Peter Bauman: I love that point about not needing to be knighted to be a curator but waiting for an invitation seems wise. Jason, can you talk a little bit more about the nuts and bolts of the curatorial process? There wasn't much information out there, especially relative to today.

Jason Bailey:
I think it might be the busiest I've ever been. We take it for granted right now because there are a lot of shows for generative art and AI art going on but there weren't a lot at this level. We were reaching out to a lot of big names that hadn't been reached out to in a while and were maybe a bit suspicious. We didn't have as much foundation of public interest as we've had in the last few years. There was a lot of getting people's confidence up and going back and forth. The artists were interested in all the details: how and where the work was going to be displayed, who they would display next to and what the circumstances of the opening and closing were. Then we had around 30 artists so the conversations multiplied. Correspondence was a ton of effort.

I was trying to get my heroes to agree to do this. 

I don't think that's an exaggeration. I had spent twenty years looking up to people like Casey Reas, Jared Tarbell and John Maeda. I was lucky enough that I had been several years into writing the Artnome blog, where people were at least somewhat aware that I had been passionately—for no real profit or commercial purpose—writing about art and technology out of something that I love. That opened the door to at least getting responses to some emails. There was some strategy to trying to get the folks that I had been in more recent contact with who were maybe slightly better known names. Then, when you went further along, you could say, “Well, so and so has signed up.” Everyone wants to know who's already agreed but you have to get the first few people to agree to be able to get the additional people to agree.

It's not an accident that we're talking about it five years later. I think it's a reflection of the attention to detail and the effort. I wouldn't have anticipated—as someone who’d just started to curate—the effort that it took.

Robbie Barrat, Correction of Rubens: Saturn Devouring His Son, 2019. Courtesy of the artist and Kate Vass Galerie

Kate Vass: Absolutely. Twenty-nine artists for a gallery show is very ambitious. When I see sixty or fifty artists in a show all in one week, I question the quality. I also worry audiences aren’t able to learn anything from these exhibitions because there’s a lot to take in. Then, importantly, Automat und Mensch was not an online show in parallel with a physical show so there were constraints like time, wall space and limitations on what we could process.

Georg Bak: Regarding the NFTs, at that time, they cost twenty or thirty dollars. Robbie Barrat wanted to show NFTs at that time but we actually proposed that he do some physical work. He would have rather shown NFTs at that time. Now, it's completely different. I think at that time, you couldn't have done an NFT show because, as a gallerist, Kate would have earned maybe fifty dollars. It's not like we earned a lot even from the physical show, actually.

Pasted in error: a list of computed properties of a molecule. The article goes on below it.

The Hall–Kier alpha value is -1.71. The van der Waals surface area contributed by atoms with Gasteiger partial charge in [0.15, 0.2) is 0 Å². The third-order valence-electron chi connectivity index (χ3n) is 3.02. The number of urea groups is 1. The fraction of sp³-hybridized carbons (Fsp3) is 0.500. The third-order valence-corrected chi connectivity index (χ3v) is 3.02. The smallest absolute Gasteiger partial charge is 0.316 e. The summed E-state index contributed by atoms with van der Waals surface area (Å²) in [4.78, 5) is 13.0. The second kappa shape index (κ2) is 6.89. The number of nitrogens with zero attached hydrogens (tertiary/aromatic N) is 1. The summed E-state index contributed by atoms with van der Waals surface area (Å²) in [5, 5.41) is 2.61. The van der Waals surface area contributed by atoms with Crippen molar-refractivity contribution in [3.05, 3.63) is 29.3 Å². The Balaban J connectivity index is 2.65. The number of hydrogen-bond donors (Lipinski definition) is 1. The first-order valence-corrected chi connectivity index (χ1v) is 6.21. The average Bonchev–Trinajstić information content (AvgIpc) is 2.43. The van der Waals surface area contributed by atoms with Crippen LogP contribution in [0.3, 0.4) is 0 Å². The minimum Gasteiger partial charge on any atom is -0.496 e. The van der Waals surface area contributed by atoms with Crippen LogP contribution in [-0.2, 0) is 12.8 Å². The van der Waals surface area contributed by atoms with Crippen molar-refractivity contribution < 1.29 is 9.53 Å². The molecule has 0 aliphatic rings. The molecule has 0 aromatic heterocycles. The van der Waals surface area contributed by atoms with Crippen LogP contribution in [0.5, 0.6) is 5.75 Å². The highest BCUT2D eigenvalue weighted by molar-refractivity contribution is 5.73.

Jason Bailey: People look back at the show through the lens of the last four or five years. They think, “Wow, look at all these well-known artists who have gone on to build careers for themselves—whose work has sold for quite a bit in the last four or five years.” That doesn't capture how much risk Kate took on at the time. It wasn't really obvious that much or any of the work would sell and it was pretty bold. The financial risk was really more on Kate's side. It was a forward-thinking, risky venture and I think that gets lost in history.

Kate Vass: This is exactly what I keep missing in the contemporary scene nowadays—that many people, even if they do engage in the curation of a profound show, still tend to go for the famous names or the names that sell. We can't blame them because everybody needs to gain back the expenses that they are investing in the shows. It makes sense. 

But the purpose of the gallery is to actually do the homework, find emerging talents, go through these difficult times and do the difficult job. Take risks on emerging artists that are not necessarily selling now. If you believe in them, if you really yourself are excited about this art, I always trust that it's going to—eventually—be successful together with these people.

That's what I'm missing now, at least from the majority of the shows that I'm looking at.

Helena Sarin, An Eternal Tangle of What Ifs, 2018. Courtesy of the artist and Kate Vass Galerie

Jason Bailey: People may think these aren't emerging artists; these are all big names. But even the best-known generative artists weren't selling a lot back then. There was no guarantee. If it had been a finance-driven show, I'm not sure I would have participated. If I’d been handcuffed on what I could choose and who I could add based on what's likely going to sell, it wouldn't have been interesting as a venture, especially knowing how much work needed to go into it. So we really did have freedom. A lot of the work that was included wasn't even possible to sell but we thought it was good to keep it in there.

Peter Bauman: Jason, you mentioned how the artists are bigger names now than even five years ago. In the exhibition statement, you wrote: “Generative art, once perceived as the domain of a small number of “computer nerds,” is now the artform best poised to capture what sets our generation apart from those that came before us—ubiquitous computing.” Those words, echoing what you had written in 2018, remain quite prescient. What has surprised you all and what have you expected about how generative and AI art have developed in the last five years?